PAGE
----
My Fantasized Pledge Conversation During the Labor Day Telethon

The Jerry Lewis M.D.A. Labor Day Telethon has always conjured a mixed bag of emotions for me.  As a child, it heralded the the last day of Summer Vacation…and not in a Mardi Gras blowout way, but rather a depressing, low-rent and local way.  While I’m no longer in school, there’s still something about news personalities from the local C.B.S. affiliate in formal wear on a Monday afternoon that makes me want to drink another beer, and another, and another until I pass out, and their awkward banter becomes the surreal plot of a dream during an oily, fitful, alcoholic nap.

As I watched the phone bank volunteers in the background squirm like actors who didn’t know what to do with their hands, I fantasized calling in to make a pledge, and having the following conversation:

(RING)

“Thank you for calling M.D.A., my name is Steve, how much would you like to pledge today.”

“Hello Steve, my name is Dylan.  The amount of my pledge depends very much on you.”

“Okay…”

“I’m watching television right now, Steve, which one are you?”

“I’m wearing a red shirt, um, I have glasses…”

“Wave your hand, Steve.”

Steve waves.

“Are you the bald guy?”

“Well, I guess you could say I’m slightly follicley-challenged…”  We both chuckle.

“Let me get to the point, Steve.  I would like to pledge $1 Million.”

“Oh my GOD, sir!  That’s great…!”

“Wait a minute, Steve, there’s a catch.  I would like to pledge $1 million IF you strangle the gentleman next to you.”

“What?”

“If you strangle the person next to you, I don’t care how, I will pledge $1 million.”

“Carl?”

“If that’s his name.”

“I don’t know…”

“$1 million dollars, Steve!  You’ll be a hero!  You’ll be the talk of the phone bank volunteer circuit!  Besides, it’s for the kids, Steve.”

Then I watch as Steve, tears in his eyes, puts down the receiver.  Next to him, Carl is arrhythmically bouncing to the 90’s Hip-hop song they’re pumping through the studio speakers and waving a Green Bay Packers pennant.  Steve clamps his hands around Carl’s throat.  Carl tries to stand, but Steve wrestles him to the floor.  Partially obscured by the table of phones, I can only see Steve’s head and shoulder blades hunched over.  Every once in a while, he’s thrown upwards by the last throes of Carl’s struggle, but, soon enough, it calms, and, breathless, he returns to the phone.

“Okay…it’s done…”

“I’m sorry, I think I have the wrong number,” I say and quickly hang up the phone.

On television, I watch Steve’s eyes widen as he throws back his head a screams from the very bowels of madness.  That’s when the local anchor woman asks him to get up and dance with her.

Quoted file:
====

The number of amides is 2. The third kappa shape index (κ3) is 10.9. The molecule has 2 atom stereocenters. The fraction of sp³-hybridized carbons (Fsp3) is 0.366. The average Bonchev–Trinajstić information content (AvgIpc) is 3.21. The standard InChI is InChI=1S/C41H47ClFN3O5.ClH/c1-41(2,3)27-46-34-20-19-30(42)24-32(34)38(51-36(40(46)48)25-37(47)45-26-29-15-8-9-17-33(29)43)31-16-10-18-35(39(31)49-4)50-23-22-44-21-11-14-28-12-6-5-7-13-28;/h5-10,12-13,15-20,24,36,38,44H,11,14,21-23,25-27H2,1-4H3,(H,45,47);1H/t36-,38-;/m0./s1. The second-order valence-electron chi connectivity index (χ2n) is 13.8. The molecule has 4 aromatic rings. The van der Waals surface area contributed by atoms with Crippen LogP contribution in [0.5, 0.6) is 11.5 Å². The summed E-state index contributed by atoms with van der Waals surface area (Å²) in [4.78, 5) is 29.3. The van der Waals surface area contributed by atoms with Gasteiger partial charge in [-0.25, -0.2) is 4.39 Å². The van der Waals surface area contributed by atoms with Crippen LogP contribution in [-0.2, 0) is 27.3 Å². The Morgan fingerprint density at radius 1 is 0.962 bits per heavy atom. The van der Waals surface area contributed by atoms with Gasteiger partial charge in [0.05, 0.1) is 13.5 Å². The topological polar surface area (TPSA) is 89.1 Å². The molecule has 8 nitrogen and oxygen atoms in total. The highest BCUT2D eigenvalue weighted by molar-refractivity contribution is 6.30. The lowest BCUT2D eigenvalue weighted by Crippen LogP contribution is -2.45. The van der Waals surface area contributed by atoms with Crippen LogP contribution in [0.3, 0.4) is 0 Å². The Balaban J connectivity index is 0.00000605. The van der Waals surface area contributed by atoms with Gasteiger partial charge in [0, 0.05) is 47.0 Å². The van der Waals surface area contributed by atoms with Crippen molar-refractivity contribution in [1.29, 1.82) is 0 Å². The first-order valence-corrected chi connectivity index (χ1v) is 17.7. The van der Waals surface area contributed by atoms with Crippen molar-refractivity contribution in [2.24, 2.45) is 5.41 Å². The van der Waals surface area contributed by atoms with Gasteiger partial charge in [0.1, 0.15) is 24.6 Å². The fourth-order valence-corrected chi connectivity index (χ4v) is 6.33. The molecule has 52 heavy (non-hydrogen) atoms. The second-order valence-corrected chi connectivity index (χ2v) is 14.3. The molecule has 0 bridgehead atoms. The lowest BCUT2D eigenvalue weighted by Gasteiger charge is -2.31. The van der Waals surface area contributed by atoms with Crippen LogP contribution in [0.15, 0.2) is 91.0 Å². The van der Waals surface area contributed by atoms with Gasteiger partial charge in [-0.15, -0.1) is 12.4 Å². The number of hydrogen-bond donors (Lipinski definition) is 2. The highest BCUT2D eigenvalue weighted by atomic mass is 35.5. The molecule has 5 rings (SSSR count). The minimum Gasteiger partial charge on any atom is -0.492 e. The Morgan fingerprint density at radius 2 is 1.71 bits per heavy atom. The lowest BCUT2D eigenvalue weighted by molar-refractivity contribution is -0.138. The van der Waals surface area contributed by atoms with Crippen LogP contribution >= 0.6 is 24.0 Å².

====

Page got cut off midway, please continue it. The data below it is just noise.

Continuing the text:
-Dylan

There are 2 comments

  1. During college, my pal called and promised $1000 “if Levitch ate a ham”.

    Good times!

  2. I certainly agree that violence (strangulation), drama (seeing Steve throttle Carl, Carl’s feeble attempts to resist losing his life), and suspense (will Steve strangle or not strangle, will the smug adult answer the 2nd grade math question or confess to not being as smart as a 5th grader) all have an important role in boosting a program viewer’s interest and, in turn, boosting a station’s ratings, which, in turn (follow me, although this turning might be making you a mite dizzy) boosts the price that media salesmen can charge for the station’s “air.” In the scenario you’ve described, I’d suggest dropping the fund-raising folderol with its “formal wear and awkward banter.” Go right for the big bucks. Pit Carl against Steve, mano a mano (drama), each man masked and in tights (suspense with some sex thrown in), and each given the task within a determined time period (more drama and suspense) to completely cut off the air of the other by means of bare-handed strangulation (piano wire is too efficient and would mean having to cut frequently to commercial or having to stage more masculine face-offs to fill air time, which could get boring and repetitious). This new show would have all the ingredients for a successful money-raising-a-thon, keep high viewer interest (bets being placed on the likely winner), and keep a fairly low body count. A few problems, however, that your more impromptu scenario averts: FCC censure and recruitment of potential dead guys. Just a thought. I’d tune in for the first few purple-faced, eye-bulging, helplessly-twitching homicides, but then I have to confess that I might get sated and switch to something more brutal like Bridezilla.